and pains (especially of the hip, knee and shoulder) and difficulty in movement.
If you notice any of these symptoms please inform your doctor.

Children and adolescents
Darunavir 800 mg is not for use in children younger than 3 years of age or weighing less than
40 kg.
Other medicines and darunavir
Tell your doctor or pharmacist if you are taking, have recently taken or might take any other
medicines.
There are some medicines that you must not combine with darunavir. These are mentioned
above under the heading “Do not combine darunavir with any of the following medicines”.
In most cases, darunavir can be combined with anti-HIV medicines belonging to another class
[e.g. NRTIs (nucleoside reverse transcriptase inhibitors), NNRTIs (non-nucleoside reverse
transcriptase inhibitors), CCR5 antagonists and FIs (fusion inhibitors)]. Darunavir with
cobicistat or ritonavir has not been tested with all PIs (protease inhibitors) and must not be
used with other HIV PIs. In some cases dosage of other medicines might need to be changed.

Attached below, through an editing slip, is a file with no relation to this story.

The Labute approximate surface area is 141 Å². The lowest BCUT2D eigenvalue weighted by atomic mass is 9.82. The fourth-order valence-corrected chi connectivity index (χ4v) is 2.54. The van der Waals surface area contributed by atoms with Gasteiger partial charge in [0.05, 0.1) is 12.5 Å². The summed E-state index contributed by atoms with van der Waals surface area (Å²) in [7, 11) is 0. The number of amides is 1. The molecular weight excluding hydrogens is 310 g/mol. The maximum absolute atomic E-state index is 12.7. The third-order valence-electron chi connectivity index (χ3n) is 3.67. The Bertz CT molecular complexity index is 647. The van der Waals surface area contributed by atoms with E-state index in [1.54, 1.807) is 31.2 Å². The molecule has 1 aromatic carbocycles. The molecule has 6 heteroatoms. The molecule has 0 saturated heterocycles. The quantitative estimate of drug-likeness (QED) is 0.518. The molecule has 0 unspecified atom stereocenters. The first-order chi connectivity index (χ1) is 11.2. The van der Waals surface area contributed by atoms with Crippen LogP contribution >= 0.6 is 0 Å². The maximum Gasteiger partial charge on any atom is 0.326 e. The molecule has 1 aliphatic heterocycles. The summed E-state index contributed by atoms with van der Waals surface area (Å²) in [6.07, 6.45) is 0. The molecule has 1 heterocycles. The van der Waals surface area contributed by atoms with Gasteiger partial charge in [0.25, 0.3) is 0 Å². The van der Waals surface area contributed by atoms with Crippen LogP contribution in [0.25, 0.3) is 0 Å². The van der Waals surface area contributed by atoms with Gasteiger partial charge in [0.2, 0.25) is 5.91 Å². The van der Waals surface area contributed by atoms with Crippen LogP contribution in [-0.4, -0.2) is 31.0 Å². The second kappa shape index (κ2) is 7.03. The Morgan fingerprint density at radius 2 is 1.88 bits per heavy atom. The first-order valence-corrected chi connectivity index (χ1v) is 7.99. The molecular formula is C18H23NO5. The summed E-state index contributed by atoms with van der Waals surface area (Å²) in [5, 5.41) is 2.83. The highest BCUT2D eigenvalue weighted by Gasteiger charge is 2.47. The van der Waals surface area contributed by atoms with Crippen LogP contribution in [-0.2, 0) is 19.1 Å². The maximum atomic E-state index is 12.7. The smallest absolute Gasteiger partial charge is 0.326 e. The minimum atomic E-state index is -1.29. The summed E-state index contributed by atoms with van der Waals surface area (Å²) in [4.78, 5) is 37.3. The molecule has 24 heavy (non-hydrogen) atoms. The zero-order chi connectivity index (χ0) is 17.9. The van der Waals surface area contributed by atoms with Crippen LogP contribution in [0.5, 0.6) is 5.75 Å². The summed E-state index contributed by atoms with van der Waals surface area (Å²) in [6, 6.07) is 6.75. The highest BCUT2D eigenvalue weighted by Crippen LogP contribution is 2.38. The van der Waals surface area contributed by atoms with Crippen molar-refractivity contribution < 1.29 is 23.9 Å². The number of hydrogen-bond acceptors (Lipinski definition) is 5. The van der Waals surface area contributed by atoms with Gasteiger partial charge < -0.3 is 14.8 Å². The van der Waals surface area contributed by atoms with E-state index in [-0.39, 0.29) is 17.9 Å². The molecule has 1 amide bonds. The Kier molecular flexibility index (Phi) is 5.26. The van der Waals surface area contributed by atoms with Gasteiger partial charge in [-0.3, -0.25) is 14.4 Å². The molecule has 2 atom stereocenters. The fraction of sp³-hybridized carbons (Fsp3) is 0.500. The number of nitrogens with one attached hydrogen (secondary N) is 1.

Therefore always tell your doctor if you take other anti-HIV medicines and follow your
doctor’s instruction carefully on which medicines can be combined.
The effects of darunavir might be reduced if you take any of the following products. Tell
your doctor if you take:

phenobarbital, phenytoin (to prevent seizures).
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dexamethasone (corticosteroid).
efavirenz (HIV infection).
telaprevir, boceprevir (hepatitis C infection).
rifapentine, rifabutin (medicines to treat some infections such as tuberculosis)
saquinavir (HIV infection).

The effects of other medicines might be influenced if you take darunavir. Tell your doctor if
you take:

amlodipine, diltiazem, disopyramide, carvedilol, felodipine, flecainide, metoprolol,